v

vi

Acknowledgements

Our work on the South Fork Coquille River was completed and facilitated through the hard work, enthusiasm, and support of many people. The field work was completed by a Southern Oregon University archaeological field school directed by Mark Tveskov during the summer of 2002, and the recovered material was cataloged and analyzed over the following two school years at the Southern Oregon University Laboratory of Anthropology in Ashland under the direction of Nicole Norris (now a graduate student at the University of Oregon), Christian Solfisburg, and Eirik Thorsgard. The field crew included Nicole Norris (crew chief) and Barbara Buettner, Nick Halousek, Rory Jones, Mysti Kelly, Jessie Plueard, and Shawna Rider. Beth Hyman and Darby Keenan contributed to the final completion of this monograph. I would also like to thank Terry Knowles and Valerie Dean of SOU for their administrative support. The Hayes site project could not have been completed without the assistance, hospitality, and encouragement of the residents of Powers, Oregon. I would like to acknowledge in particular Jackie Hofsess, Gordie Hayes, Nancy Dupaquier, Jean LeCuyer, Joanie Bedwell, Peggy Davis, Sally Brock, and Kami Harter. Jackie in particular shared her considerable knowledge of the archaeology and landscape of the South Fork region with us, and her insights were invaluable to the project. I would also like to thank Janet Joyer of the Rogue River National Forest for the logistical assistance she provided for this project. The Project could not have been completed without the support of the Coquille Indian Tribe Cultural Resources Program and the Coquille Tribal Council. I would like to thank Don Ivy and Scott Byram in particular, who assisted, encouraged, and participated in the Hayes site work. The project was funded by the Coquille Indian Tribe and by a grant from the National Park Service Historic Preservation Fund to the Coquille Indian Tribe.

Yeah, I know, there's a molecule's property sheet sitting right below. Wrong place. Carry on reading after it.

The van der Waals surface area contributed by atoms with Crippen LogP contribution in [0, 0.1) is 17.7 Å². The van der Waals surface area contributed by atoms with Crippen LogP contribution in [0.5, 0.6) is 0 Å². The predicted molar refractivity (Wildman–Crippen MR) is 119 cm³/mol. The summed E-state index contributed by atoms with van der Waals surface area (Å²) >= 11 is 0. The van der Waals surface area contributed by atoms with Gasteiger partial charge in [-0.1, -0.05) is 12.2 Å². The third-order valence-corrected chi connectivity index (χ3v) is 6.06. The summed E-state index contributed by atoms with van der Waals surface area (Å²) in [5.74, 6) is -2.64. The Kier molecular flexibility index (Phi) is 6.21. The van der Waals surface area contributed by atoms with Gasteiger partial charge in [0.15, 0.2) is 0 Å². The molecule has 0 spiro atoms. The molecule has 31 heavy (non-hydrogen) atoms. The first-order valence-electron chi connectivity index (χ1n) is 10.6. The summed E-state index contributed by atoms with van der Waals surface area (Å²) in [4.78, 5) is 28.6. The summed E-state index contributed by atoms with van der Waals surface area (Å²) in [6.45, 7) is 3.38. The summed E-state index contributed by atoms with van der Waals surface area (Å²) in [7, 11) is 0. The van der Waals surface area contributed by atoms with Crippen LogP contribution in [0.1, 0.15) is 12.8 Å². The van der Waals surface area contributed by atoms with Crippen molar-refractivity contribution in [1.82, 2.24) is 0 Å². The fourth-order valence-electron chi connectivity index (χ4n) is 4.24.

left to right, back: Rory Jones, Nick Halousek, Shawna Rider, Mysti Kelly, & Nicole Norris. Front: Jessie Plueard, Barbara Buettner, Pugsly, & Jackie Hofsess.

vii

viii

Table of Contents